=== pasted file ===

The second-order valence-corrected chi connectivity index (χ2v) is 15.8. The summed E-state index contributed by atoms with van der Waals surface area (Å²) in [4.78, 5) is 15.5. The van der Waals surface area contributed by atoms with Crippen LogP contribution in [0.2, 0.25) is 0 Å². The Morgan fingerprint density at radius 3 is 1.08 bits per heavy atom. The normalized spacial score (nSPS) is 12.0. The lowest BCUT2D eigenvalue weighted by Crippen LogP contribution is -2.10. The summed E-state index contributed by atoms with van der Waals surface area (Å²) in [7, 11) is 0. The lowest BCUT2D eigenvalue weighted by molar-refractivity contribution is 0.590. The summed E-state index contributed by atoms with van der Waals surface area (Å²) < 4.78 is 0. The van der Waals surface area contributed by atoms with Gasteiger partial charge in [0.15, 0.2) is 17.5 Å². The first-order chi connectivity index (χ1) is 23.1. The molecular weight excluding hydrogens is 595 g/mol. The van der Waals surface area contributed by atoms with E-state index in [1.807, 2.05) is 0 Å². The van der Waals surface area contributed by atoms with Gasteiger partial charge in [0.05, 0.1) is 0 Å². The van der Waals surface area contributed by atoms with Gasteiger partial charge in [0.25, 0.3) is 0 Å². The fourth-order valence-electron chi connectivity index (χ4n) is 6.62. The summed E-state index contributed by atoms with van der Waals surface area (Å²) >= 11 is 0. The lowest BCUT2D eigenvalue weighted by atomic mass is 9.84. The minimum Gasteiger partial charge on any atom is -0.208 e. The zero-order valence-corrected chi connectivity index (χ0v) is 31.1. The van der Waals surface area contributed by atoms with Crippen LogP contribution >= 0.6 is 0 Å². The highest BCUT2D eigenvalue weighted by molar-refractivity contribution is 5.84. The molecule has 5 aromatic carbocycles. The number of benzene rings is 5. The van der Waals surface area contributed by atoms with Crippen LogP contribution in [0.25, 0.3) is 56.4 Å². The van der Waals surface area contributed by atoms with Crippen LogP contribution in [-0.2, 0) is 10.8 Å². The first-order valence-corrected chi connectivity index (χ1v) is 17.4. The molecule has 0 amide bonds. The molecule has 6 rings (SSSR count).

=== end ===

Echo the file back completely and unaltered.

The second-order valence-corrected chi connectivity index (χ2v) is 15.8. The summed E-state index contributed by atoms with van der Waals surface area (Å²) in [4.78, 5) is 15.5. The van der Waals surface area contributed by atoms with Crippen LogP contribution in [0.2, 0.25) is 0 Å². The Morgan fingerprint density at radius 3 is 1.08 bits per heavy atom. The normalized spacial score (nSPS) is 12.0. The lowest BCUT2D eigenvalue weighted by Crippen LogP contribution is -2.10. The summed E-state index contributed by atoms with van der Waals surface area (Å²) in [7, 11) is 0. The lowest BCUT2D eigenvalue weighted by molar-refractivity contribution is 0.590. The summed E-state index contributed by atoms with van der Waals surface area (Å²) < 4.78 is 0. The van der Waals surface area contributed by atoms with Gasteiger partial charge in [0.15, 0.2) is 17.5 Å². The first-order chi connectivity index (χ1) is 23.1. The molecular weight excluding hydrogens is 595 g/mol. The van der Waals surface area contributed by atoms with E-state index in [1.807, 2.05) is 0 Å². The van der Waals surface area contributed by atoms with Gasteiger partial charge in [0.05, 0.1) is 0 Å². The van der Waals surface area contributed by atoms with Gasteiger partial charge in [0.25, 0.3) is 0 Å². The fourth-order valence-electron chi connectivity index (χ4n) is 6.62. The summed E-state index contributed by atoms with van der Waals surface area (Å²) >= 11 is 0. The lowest BCUT2D eigenvalue weighted by atomic mass is 9.84. The minimum Gasteiger partial charge on any atom is -0.208 e. The zero-order valence-corrected chi connectivity index (χ0v) is 31.1. The van der Waals surface area contributed by atoms with Crippen LogP contribution >= 0.6 is 0 Å². The highest BCUT2D eigenvalue weighted by molar-refractivity contribution is 5.84. The molecule has 5 aromatic carbocycles. The number of benzene rings is 5. The van der Waals surface area contributed by atoms with Crippen LogP contribution in [0.25, 0.3) is 56.4 Å². The van der Waals surface area contributed by atoms with Crippen LogP contribution in [-0.2, 0) is 10.8 Å². The first-order valence-corrected chi connectivity index (χ1v) is 17.4. The molecule has 0 amide bonds. The molecule has 6 rings (SSSR count).